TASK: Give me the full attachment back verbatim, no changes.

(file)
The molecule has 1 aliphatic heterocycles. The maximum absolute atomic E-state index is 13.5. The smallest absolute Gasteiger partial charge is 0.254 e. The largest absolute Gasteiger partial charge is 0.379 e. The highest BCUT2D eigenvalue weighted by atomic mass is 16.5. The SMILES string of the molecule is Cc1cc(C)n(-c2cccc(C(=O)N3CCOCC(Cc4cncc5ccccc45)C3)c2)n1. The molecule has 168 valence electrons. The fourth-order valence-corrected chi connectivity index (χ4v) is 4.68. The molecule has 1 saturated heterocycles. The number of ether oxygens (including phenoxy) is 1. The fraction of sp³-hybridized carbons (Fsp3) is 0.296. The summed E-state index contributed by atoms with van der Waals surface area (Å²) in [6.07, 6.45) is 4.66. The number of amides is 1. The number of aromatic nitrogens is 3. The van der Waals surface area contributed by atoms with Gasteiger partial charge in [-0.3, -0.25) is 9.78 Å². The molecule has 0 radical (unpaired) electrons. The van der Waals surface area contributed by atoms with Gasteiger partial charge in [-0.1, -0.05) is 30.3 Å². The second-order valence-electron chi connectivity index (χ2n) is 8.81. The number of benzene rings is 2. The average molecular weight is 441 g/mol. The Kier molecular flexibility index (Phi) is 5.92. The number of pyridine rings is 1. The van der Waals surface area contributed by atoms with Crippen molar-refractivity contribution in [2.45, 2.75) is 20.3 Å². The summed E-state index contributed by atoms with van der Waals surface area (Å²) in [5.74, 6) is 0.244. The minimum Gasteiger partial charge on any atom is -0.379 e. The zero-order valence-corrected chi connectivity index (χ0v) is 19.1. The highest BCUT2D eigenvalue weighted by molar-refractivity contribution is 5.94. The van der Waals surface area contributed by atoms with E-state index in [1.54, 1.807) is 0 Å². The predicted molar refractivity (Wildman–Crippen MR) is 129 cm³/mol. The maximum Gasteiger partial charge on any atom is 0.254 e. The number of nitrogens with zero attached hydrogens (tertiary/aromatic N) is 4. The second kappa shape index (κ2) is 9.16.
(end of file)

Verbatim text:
The molecule has 1 aliphatic heterocycles. The maximum absolute atomic E-state index is 13.5. The smallest absolute Gasteiger partial charge is 0.254 e. The largest absolute Gasteiger partial charge is 0.379 e. The highest BCUT2D eigenvalue weighted by atomic mass is 16.5. The SMILES string of the molecule is Cc1cc(C)n(-c2cccc(C(=O)N3CCOCC(Cc4cncc5ccccc45)C3)c2)n1. The molecule has 168 valence electrons. The fourth-order valence-corrected chi connectivity index (χ4v) is 4.68. The molecule has 1 saturated heterocycles. The number of ether oxygens (including phenoxy) is 1. The fraction of sp³-hybridized carbons (Fsp3) is 0.296. The summed E-state index contributed by atoms with van der Waals surface area (Å²) in [6.07, 6.45) is 4.66. The number of amides is 1. The number of aromatic nitrogens is 3. The van der Waals surface area contributed by atoms with Gasteiger partial charge in [-0.3, -0.25) is 9.78 Å². The molecule has 0 radical (unpaired) electrons. The van der Waals surface area contributed by atoms with Gasteiger partial charge in [-0.1, -0.05) is 30.3 Å². The second-order valence-electron chi connectivity index (χ2n) is 8.81. The number of benzene rings is 2. The average molecular weight is 441 g/mol. The Kier molecular flexibility index (Phi) is 5.92. The number of pyridine rings is 1. The van der Waals surface area contributed by atoms with Crippen molar-refractivity contribution in [2.45, 2.75) is 20.3 Å². The summed E-state index contributed by atoms with van der Waals surface area (Å²) in [5.74, 6) is 0.244. The minimum Gasteiger partial charge on any atom is -0.379 e. The zero-order valence-corrected chi connectivity index (χ0v) is 19.1. The highest BCUT2D eigenvalue weighted by molar-refractivity contribution is 5.94. The van der Waals surface area contributed by atoms with E-state index in [1.54, 1.807) is 0 Å². The predicted molar refractivity (Wildman–Crippen MR) is 129 cm³/mol. The maximum Gasteiger partial charge on any atom is 0.254 e. The number of nitrogens with zero attached hydrogens (tertiary/aromatic N) is 4. The second kappa shape index (κ2) is 9.16.